Packet Switching

packet switching systems use statistical multiplexing to make better use of a
1. Data is sent in individual messages (packets).
2. Each message is forwarded from switch to switch, eventually reaching its destination.
3. Each switch has a small amount of bu er space to temporarily hold messages. If an
outgoing line is busy, the packet is queued until the line becomes available.
Packet switching vs circuit switching:
1. (Current) packet switching system do not provide known delay or capacity
characteristics. Some applications, like those making use of real-time voice and video,
cannot tolerate high variation in delays.
2. If many sites send data at the same time, end-to-end delay increases. That is,
per-user response and throughput drops as more users share a channel.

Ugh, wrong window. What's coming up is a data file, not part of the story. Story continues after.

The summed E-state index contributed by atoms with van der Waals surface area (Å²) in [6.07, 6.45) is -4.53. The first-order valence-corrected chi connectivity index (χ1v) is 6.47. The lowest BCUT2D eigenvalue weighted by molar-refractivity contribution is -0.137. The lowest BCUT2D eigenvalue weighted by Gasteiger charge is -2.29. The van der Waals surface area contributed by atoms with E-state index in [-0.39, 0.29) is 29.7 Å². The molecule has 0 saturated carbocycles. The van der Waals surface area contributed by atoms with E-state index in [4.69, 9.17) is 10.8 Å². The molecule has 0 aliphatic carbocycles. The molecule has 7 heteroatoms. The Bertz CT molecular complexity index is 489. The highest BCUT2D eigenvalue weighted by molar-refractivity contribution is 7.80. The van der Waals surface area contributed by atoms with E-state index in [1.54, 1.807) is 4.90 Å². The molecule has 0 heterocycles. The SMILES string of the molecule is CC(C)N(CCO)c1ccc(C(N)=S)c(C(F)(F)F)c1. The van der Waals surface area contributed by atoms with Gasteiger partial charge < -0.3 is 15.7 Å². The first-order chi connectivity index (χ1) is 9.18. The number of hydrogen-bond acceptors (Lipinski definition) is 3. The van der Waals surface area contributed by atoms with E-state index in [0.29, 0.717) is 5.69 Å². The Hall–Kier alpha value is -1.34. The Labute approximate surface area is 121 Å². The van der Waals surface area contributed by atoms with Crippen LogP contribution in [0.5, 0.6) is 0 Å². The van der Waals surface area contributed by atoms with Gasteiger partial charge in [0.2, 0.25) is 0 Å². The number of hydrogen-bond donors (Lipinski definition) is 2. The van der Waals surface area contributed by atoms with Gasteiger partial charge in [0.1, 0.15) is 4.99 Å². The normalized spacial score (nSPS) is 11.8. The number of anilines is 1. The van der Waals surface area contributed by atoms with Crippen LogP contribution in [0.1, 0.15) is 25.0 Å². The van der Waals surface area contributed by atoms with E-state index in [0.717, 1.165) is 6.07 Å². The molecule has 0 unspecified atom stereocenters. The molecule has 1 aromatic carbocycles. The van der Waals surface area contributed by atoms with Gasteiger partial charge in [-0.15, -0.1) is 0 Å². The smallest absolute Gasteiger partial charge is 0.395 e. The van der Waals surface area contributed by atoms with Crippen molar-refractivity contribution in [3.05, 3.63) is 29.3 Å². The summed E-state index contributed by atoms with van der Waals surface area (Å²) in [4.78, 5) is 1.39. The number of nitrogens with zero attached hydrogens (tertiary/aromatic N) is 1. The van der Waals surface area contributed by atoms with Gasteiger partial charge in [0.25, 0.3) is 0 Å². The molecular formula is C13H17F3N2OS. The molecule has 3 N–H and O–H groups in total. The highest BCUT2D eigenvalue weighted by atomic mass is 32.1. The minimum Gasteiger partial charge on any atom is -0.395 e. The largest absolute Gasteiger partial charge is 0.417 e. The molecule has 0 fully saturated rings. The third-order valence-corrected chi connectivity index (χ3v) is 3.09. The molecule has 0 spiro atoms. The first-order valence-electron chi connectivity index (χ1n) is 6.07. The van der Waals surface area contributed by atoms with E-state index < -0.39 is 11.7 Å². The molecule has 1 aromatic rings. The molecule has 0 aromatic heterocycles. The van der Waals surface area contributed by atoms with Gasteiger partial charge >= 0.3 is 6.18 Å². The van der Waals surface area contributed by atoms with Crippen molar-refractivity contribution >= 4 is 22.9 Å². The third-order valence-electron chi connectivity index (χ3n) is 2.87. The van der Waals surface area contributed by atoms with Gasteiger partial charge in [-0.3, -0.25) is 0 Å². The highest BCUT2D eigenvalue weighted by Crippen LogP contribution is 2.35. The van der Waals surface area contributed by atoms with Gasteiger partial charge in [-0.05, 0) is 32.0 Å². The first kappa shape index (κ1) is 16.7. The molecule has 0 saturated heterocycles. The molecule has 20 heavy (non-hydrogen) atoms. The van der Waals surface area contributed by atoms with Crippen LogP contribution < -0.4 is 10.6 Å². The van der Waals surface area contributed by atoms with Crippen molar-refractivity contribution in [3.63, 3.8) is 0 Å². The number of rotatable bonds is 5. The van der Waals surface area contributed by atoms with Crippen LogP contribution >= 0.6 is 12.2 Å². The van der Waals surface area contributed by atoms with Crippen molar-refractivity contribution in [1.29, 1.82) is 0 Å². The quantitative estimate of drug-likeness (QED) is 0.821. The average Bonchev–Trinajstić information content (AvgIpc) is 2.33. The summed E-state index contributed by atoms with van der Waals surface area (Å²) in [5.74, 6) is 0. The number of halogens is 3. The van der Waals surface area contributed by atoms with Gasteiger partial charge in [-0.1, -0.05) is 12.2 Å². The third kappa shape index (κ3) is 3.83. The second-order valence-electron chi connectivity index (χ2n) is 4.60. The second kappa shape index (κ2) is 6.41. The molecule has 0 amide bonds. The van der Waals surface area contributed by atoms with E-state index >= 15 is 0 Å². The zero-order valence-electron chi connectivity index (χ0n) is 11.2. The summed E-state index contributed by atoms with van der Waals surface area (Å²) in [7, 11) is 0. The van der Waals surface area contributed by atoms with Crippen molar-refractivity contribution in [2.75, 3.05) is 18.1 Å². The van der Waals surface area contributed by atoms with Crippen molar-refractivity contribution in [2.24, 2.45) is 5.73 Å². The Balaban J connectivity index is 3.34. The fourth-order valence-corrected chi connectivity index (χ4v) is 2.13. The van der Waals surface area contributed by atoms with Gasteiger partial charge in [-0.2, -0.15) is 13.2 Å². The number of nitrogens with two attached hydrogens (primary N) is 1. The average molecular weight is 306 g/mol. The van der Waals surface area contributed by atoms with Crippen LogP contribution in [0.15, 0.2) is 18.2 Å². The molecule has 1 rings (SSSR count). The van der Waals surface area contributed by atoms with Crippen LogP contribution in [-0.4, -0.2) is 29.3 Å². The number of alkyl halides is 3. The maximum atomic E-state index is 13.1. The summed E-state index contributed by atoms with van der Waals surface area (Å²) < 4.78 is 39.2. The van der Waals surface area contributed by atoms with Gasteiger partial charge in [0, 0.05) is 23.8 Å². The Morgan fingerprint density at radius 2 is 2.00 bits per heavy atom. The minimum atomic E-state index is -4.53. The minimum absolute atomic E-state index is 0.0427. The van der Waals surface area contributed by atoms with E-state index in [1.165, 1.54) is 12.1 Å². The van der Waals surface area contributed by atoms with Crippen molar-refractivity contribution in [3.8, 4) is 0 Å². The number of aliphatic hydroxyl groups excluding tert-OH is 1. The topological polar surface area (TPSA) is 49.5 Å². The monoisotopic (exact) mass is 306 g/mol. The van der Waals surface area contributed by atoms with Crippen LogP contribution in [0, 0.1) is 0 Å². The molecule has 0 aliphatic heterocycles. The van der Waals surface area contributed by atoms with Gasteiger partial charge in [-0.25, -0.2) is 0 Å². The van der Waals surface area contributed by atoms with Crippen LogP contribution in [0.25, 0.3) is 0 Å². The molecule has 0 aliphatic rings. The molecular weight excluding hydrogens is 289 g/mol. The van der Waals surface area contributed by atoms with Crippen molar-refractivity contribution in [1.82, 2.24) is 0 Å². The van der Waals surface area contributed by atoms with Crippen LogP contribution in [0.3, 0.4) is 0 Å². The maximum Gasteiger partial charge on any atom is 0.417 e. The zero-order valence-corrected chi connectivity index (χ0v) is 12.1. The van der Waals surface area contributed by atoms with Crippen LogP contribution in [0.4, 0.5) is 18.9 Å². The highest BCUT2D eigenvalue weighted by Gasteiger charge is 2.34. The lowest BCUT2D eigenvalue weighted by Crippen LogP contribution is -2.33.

3. Packet switching utilizes resources more eciently (similar to multiprocessing in
operating systems). In particular, with circuit switching, bandwidth can be allocated
but unused, as when no one talks.
4. Packet switching systems doesn’t usually require opening a connection before sending
data. This important for applications that send only a single packet of data; the cost
of opening and closing a connection may exceed the cost of sending the data.
5. Billing algorithm more complex in packet switching systems. It’s easy to bill for a
connection, because one can gure out who to charge during the connection set up.
With packet-switching, each packet must be accounted for individually.